As far as landscape is concerned, Django Unchained spends a little time in a classic western setting, but spends a large portion of its time inside. Meanwhile, most of the scenes outside ditch the vast playas and dusty streets of classic westerns for the cotton fields and neatly kept tree-lined roads of the Antebellum South. This led to many viewers and Tarantino himself dubbing the film a “Southern” rather than a western (Phillips). As for freedom, the whole film centers around it. The film begins with a group of slaves being freed and the main mission for our two leads is to free Broomhilda from servitude. The film also shows that while Django may be free from slavery, he is not free from prejudice from black men and white men alike. Interestingly enough, in tackling civilization, the film shows the hypocrisy of slave owners like Spencer Bennett and Calvin J. Candie. Bennett appears a well-mannered Southern gentleman by day, but by night he leads a sort of proto-Ku Klux Klan. Meanwhile, Candie, a well-spoken Francophile, puts on Mandingo fights, has disobedient slaves thrown in pits and ripped apart by dogs, and fully believes in the pseudoscience of phrenology.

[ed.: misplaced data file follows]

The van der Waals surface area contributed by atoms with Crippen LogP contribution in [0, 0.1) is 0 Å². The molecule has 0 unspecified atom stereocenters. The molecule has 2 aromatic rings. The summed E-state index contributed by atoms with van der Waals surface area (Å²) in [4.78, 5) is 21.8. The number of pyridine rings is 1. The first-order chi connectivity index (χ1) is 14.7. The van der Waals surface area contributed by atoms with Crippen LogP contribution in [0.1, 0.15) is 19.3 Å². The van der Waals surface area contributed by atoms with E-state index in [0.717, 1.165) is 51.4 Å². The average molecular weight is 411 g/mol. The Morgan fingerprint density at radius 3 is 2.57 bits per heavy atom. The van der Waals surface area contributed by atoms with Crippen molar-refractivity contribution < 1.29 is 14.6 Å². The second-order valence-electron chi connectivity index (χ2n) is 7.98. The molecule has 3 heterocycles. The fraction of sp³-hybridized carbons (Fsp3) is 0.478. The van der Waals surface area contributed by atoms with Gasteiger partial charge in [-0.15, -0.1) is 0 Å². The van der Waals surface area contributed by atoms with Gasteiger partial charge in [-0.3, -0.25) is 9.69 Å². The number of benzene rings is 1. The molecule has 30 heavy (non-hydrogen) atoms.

The use of violence is not the only way in which Django Unchained is different from many of its predecessors, but it is certainly a major one. Unlike films such as Stagecoach and High Noon, violence is viewed not as a necessary evil, but as a way to profit. Django has few reservations about collecting bounties, and his mentor, Dr. King Schultz, has absolutely no reservations. Both men kill dozens with nothing but the check in mind. But this is to be expected from director Quentin Tarantino, whose career is defined by his ability to aestheticize violence. His knack for turning violence into art has even gotten him compared to sociopath Alex DeLarge from A Clockwork Orange (Morales). This violence is present throughout the entire film, but is best put on display in the climactic shootout in the Candie residence, in which in a matter of minutes, the once orderly and clean insides of the mansion are coated in a mist of bright red blood brought on by a hail of gunfire. Even when we come back to the house later, after it has been thoroughly cleaned, the crimson color still stains the once white walls (Figure 1).